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The Black Keys – Brothers

on May 13, 2010, 8:00am
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How can modern blues duos produce so much power? Jack and Meg White have done it multiple times on multiple records, and now Dan Auerbach and Patrick Carney of The Black Keys have done it on Brothers, an album title that doesn’t necessarily fit their personal relationship, but shows the kind of connection these two masterminds feel with their music. However, they are not alone on this record, as Danger Mouse joins them again on production (Editor’s Note: On one track) to create an album with such a blues crunch that you’ll never listen to modern rock or eat cereal the same way again.

I’m pretty sure about five separate people came to me a couple weeks ago telling me to hear this album. Multiple e-mails and Facebook messages were sent informing me that the thing leaked and that I needed to hear it immediately. Most people I know aren’t as religious about downloading music as I am, but when this many people insists that I hear a record, I must say I try and listen to them. For once, the general consensus is right: This album is one that lives up to the hype of modern day epic blues.

“Everlasting Light” has that classic boom-kick drum beat that makes you want to drive a car in slow motion. Auerbach’s vocals are that of a fantastic falsetto with a sludgy guitar that reminds of me of Hexus singing about toxic sludge in Fern Gully. The song maintains the same beat, tempo, tone, and everything, never getting above anything to hectic until the end, as a loud, rocky, buzzy sort of sound accompanies the song’s final moments. It then fades into “Next Girl”, which sounds like its coming straight from the delta, containing the best chorus on the album, at least lyrically: “My next girl/will be nothing like my ex-girl.” The rhyming is so basic, but the line is so well-said. Thank you, Black Keys, for saying what we all want to, but can’t.

“Tighten Up” has made it into everyone’s eardrums at this point, with the catchy whistling and upstroke guitars. The main guitar riff will easily get stuck in your head, and the vocals sound gritty as hell. You can tell these guys are just having a lot of fun with their songs. Auerbach sounds like a classic, broken blues-man, while Carney keeps the rhythm water tight. And the song’s finale is about as crunchy as granola, though minus the sleepy hippie aspect. “Black Mud” sounds exactly like the title. I have never wanted to live in the south (and trust me, I’ve visited), but this song makes me feel like revving a pick up truck, in the mud, while drinking a beer might be a pretty solid idea. The short instrumental interlude leads into “The Only One”, where the melody reverts from bluesy guitars to heavenly keyboards. This five-minute love epic shows how much the band can really mix it up with their strange melodies that remind one of a creepy Doors track.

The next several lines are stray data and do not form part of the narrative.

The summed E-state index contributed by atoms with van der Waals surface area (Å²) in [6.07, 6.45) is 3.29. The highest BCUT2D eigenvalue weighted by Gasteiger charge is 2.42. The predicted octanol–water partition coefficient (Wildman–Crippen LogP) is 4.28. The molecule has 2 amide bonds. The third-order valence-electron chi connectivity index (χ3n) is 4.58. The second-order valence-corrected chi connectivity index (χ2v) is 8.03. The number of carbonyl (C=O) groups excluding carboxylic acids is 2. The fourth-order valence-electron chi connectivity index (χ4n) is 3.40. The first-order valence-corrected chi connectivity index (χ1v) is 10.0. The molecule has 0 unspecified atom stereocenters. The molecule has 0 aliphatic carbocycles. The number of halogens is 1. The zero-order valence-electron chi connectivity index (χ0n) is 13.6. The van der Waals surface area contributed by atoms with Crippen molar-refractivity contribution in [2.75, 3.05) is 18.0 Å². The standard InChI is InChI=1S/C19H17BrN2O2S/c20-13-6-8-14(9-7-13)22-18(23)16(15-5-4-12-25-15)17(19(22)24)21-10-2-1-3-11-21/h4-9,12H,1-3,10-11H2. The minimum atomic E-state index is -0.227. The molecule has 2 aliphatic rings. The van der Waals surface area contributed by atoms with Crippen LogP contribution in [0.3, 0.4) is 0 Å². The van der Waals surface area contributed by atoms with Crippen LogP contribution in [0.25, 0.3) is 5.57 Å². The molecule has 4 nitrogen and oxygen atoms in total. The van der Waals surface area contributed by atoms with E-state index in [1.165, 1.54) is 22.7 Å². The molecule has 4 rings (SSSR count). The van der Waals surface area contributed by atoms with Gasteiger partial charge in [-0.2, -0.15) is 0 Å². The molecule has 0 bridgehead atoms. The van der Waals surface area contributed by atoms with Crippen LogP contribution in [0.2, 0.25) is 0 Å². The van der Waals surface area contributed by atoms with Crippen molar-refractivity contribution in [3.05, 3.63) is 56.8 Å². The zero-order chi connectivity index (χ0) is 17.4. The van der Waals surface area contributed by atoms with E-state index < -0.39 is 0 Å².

“Ten Cent Pistol” is something out of a film noir movie set in the ’40s. The only thing missing is a hard-boiled narration from a detective who’s lost his dignity. It’s fitting because the story that is being described could easily have been a movie of this genre, as they discuss a woman beating a man over the head with a 10 cent pistol. “I’m Not the One” is an emotional and heartfelt blues piece, with spacey guitar and drums that never get above the level of climatic, even at the pinnacle of the song while Carney smashes his toms with a bit of misplaced fury. “These Days” closes the record, with its eerie background that undercut the smooth guitar and soft vocals. “Got to change my ways/wasted times/broken dreams/violent colors so obscene,” Auerbach calls out over the soft instrumentation. Sounds like the days he’s referring to are right in tune with what most of us are experiencing.

The Black Keys are going to be remembered as one of the bands in this time that brought rock back to the basics. (That is if Jack White wishes to share that accolade.) Their songs are well written, their instrumentation is spot-on, and it’s music that comes from two dudes who clearly know what they are doing. Brothers stands proudly with Plastic Beach, Contra, and This is Happening as a release that lets people realize modern day music is something we can worship once again. Each release has its share of reasons. On its own, however, Brothers is what we want out of rock music: brilliance and individuality. Thanks, boys.

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